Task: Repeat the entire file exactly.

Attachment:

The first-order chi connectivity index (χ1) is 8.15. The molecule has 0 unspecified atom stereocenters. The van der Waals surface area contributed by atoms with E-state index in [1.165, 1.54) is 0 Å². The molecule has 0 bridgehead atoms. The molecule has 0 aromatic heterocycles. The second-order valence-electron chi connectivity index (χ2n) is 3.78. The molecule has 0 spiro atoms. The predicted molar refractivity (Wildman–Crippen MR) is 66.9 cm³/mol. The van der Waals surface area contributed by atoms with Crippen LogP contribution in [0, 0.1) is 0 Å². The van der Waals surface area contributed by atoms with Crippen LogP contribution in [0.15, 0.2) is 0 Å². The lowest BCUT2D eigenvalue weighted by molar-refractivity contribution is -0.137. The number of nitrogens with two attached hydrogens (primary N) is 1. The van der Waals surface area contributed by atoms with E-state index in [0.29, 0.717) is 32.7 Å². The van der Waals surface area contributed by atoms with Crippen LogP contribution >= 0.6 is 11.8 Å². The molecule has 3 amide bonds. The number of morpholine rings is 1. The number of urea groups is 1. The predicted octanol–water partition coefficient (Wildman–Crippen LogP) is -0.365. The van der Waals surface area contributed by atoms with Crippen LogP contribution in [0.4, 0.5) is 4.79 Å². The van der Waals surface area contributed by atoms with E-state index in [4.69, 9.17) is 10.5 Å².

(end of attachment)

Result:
The first-order chi connectivity index (χ1) is 8.15. The molecule has 0 unspecified atom stereocenters. The van der Waals surface area contributed by atoms with E-state index in [1.165, 1.54) is 0 Å². The molecule has 0 bridgehead atoms. The molecule has 0 aromatic heterocycles. The second-order valence-electron chi connectivity index (χ2n) is 3.78. The molecule has 0 spiro atoms. The predicted molar refractivity (Wildman–Crippen MR) is 66.9 cm³/mol. The van der Waals surface area contributed by atoms with Crippen LogP contribution in [0, 0.1) is 0 Å². The van der Waals surface area contributed by atoms with Crippen LogP contribution in [0.15, 0.2) is 0 Å². The lowest BCUT2D eigenvalue weighted by molar-refractivity contribution is -0.137. The number of nitrogens with two attached hydrogens (primary N) is 1. The van der Waals surface area contributed by atoms with E-state index in [0.29, 0.717) is 32.7 Å². The van der Waals surface area contributed by atoms with Crippen LogP contribution >= 0.6 is 11.8 Å². The molecule has 3 amide bonds. The number of morpholine rings is 1. The number of urea groups is 1. The predicted octanol–water partition coefficient (Wildman–Crippen LogP) is -0.365. The van der Waals surface area contributed by atoms with Crippen LogP contribution in [0.4, 0.5) is 4.79 Å². The van der Waals surface area contributed by atoms with E-state index in [4.69, 9.17) is 10.5 Å².